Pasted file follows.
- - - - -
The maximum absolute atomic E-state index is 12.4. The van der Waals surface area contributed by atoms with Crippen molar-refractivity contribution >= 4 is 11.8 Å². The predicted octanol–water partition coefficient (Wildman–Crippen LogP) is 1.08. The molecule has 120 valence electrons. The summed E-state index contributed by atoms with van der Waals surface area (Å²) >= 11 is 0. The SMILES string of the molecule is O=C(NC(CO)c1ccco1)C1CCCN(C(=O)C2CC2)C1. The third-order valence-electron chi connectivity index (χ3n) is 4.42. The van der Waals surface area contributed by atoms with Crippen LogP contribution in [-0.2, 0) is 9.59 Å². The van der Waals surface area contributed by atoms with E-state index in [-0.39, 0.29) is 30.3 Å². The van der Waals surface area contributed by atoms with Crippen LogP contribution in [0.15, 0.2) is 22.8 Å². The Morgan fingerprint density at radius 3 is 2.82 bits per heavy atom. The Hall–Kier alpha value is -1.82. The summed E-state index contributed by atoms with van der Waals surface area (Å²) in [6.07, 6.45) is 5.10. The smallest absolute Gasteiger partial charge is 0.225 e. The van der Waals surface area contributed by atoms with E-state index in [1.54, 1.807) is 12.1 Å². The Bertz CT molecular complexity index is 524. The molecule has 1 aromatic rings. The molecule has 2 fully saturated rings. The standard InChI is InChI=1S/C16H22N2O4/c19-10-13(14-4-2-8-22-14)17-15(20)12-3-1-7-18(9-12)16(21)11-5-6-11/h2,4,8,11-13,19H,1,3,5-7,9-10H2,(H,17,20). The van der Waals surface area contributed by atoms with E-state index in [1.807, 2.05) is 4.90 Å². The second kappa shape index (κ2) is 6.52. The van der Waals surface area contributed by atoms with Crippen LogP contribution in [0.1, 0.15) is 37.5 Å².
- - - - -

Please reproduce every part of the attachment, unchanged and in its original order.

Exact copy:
The maximum absolute atomic E-state index is 12.4. The van der Waals surface area contributed by atoms with Crippen molar-refractivity contribution >= 4 is 11.8 Å². The predicted octanol–water partition coefficient (Wildman–Crippen LogP) is 1.08. The molecule has 120 valence electrons. The summed E-state index contributed by atoms with van der Waals surface area (Å²) >= 11 is 0. The SMILES string of the molecule is O=C(NC(CO)c1ccco1)C1CCCN(C(=O)C2CC2)C1. The third-order valence-electron chi connectivity index (χ3n) is 4.42. The van der Waals surface area contributed by atoms with Crippen LogP contribution in [-0.2, 0) is 9.59 Å². The van der Waals surface area contributed by atoms with E-state index in [-0.39, 0.29) is 30.3 Å². The van der Waals surface area contributed by atoms with Crippen LogP contribution in [0.15, 0.2) is 22.8 Å². The Morgan fingerprint density at radius 3 is 2.82 bits per heavy atom. The Hall–Kier alpha value is -1.82. The summed E-state index contributed by atoms with van der Waals surface area (Å²) in [6.07, 6.45) is 5.10. The smallest absolute Gasteiger partial charge is 0.225 e. The van der Waals surface area contributed by atoms with E-state index in [1.54, 1.807) is 12.1 Å². The Bertz CT molecular complexity index is 524. The molecule has 1 aromatic rings. The molecule has 2 fully saturated rings. The standard InChI is InChI=1S/C16H22N2O4/c19-10-13(14-4-2-8-22-14)17-15(20)12-3-1-7-18(9-12)16(21)11-5-6-11/h2,4,8,11-13,19H,1,3,5-7,9-10H2,(H,17,20). The van der Waals surface area contributed by atoms with E-state index in [1.807, 2.05) is 4.90 Å². The second kappa shape index (κ2) is 6.52. The van der Waals surface area contributed by atoms with Crippen LogP contribution in [0.1, 0.15) is 37.5 Å².